Friday, December 27, 2013

What the heck is that? Water Chestnuts

As an inveterate Chinatown produce shopper, I frequently see vegetables for sale that are totally mysterious to me. For years I noticed displays of mud-encrusted brown bulbs, but had no idea what they were. Since I had plenty of other items available to amuse me, I paid the bulbs little attention and busied myself with many other produce delights.

But when I was recently shopping at a favorite Chinatown stand (making a typical purchase of broccoli, mushrooms and kabocha), I overheard another customer asking for a pound of water chestnuts.  The vendor obliged by scooping up some of the papery bulbs. This long-term mystery was solved!

Water chestnuts? Sure, intellectually I understood that water chestnuts were not born boiled and canned, but I never realized they were were so readily available fresh.

I hadn't actually given them much thought at all. I had only had water chestnuts in Chinese dishes such as stir-fries, in which they distinguished themselves as the crunchy-but-otherwise-bland element. I assumed they also showed up in pot stickers and other finely chopped vegetable conglomerations, mainly because no vegetable escapes such associations.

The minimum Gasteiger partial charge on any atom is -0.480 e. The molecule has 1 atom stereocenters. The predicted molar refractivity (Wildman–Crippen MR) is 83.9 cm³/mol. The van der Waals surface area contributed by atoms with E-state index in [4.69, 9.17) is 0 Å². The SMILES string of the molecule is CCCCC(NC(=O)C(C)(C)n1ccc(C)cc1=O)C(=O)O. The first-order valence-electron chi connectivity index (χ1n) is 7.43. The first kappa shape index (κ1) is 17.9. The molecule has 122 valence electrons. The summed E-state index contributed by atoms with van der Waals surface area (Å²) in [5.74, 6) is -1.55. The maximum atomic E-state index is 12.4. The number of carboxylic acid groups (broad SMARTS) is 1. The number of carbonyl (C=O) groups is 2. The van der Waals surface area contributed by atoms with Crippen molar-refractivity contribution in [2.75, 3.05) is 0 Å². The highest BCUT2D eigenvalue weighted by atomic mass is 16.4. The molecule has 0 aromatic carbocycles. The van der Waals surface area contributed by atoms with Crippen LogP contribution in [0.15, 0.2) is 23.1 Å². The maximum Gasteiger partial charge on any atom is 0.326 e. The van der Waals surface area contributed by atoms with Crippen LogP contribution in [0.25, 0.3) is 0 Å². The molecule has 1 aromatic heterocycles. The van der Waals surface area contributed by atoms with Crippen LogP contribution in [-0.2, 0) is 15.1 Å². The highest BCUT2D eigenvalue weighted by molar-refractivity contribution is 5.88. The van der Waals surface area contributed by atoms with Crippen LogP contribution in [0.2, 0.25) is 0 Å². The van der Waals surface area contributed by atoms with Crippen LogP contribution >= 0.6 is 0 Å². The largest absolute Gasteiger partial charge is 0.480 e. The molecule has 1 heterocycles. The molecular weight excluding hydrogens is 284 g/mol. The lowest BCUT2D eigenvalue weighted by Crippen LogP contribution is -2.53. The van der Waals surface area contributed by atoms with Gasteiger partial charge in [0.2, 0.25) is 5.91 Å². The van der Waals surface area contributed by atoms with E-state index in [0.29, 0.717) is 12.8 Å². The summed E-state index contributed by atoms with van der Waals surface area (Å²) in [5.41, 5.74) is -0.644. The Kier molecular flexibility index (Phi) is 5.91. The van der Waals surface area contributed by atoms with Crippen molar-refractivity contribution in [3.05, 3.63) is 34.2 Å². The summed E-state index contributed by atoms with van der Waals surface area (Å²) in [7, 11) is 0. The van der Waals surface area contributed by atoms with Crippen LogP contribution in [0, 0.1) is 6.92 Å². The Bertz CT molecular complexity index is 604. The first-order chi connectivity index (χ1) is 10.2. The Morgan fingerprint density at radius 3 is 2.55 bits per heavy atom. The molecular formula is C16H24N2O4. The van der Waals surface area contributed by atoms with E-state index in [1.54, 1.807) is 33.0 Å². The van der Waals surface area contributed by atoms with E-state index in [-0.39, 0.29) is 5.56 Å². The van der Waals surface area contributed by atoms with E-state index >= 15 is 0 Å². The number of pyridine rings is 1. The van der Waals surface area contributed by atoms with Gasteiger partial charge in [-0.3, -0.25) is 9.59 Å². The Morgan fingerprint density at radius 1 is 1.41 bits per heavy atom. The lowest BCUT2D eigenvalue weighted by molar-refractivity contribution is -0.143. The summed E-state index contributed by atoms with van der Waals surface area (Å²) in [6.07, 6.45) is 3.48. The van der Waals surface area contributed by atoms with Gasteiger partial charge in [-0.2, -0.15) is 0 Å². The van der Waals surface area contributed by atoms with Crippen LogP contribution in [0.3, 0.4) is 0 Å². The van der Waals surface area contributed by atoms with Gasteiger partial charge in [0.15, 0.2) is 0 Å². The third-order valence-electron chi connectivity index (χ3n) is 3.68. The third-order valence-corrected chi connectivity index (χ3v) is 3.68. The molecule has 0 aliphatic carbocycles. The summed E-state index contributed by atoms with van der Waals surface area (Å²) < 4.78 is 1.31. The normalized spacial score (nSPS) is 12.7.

But I was curious enough to buy a pound of water chestnuts myself and begin exploring this familiar yet strange new vegetable.

I learned that water chestnuts aren't actually bulbs; they're corms, similar to bulbs, but made up of solid tissue, whereas bulbs are made up of layers of quasi-leaves. Water chestnuts grow in marshes, and - as I had seen over the years - they're generally sold covered with a layer of dirt. They resemble tree chestnuts (actual nuts, not vegetables) somewhat, hence the name, but the two are entirely unrelated.

I gave my water chestnuts a good soak and scrubbing.

The next step: removal of the papery skin. Forget the vegetable peeler:  water chestnuts are small, round and tricky, so you'll need a sharp paring knife. Cut off both ends, then pare off the skin. 

 You'll be left with a lot of debris and small white nubs. 

What to do with these nubs?

One obvious idea was to use the fresh water chestnuts in the manner of canned: sliced in a stir-fry;  chopped finely for pot stickers; or wrapped with smoky tempeh in a vegetarian version of the only non-Chinese water chestnut recipe I know, bacon wrapped around water chestnuts, covered in a ketchup sauce and baked.

But all of them seemed a waste after the hassle of peeling them. Besides, I was curious about how fresh water chestnuts differed from their canned cousins, and sauces would obscure the distinctions.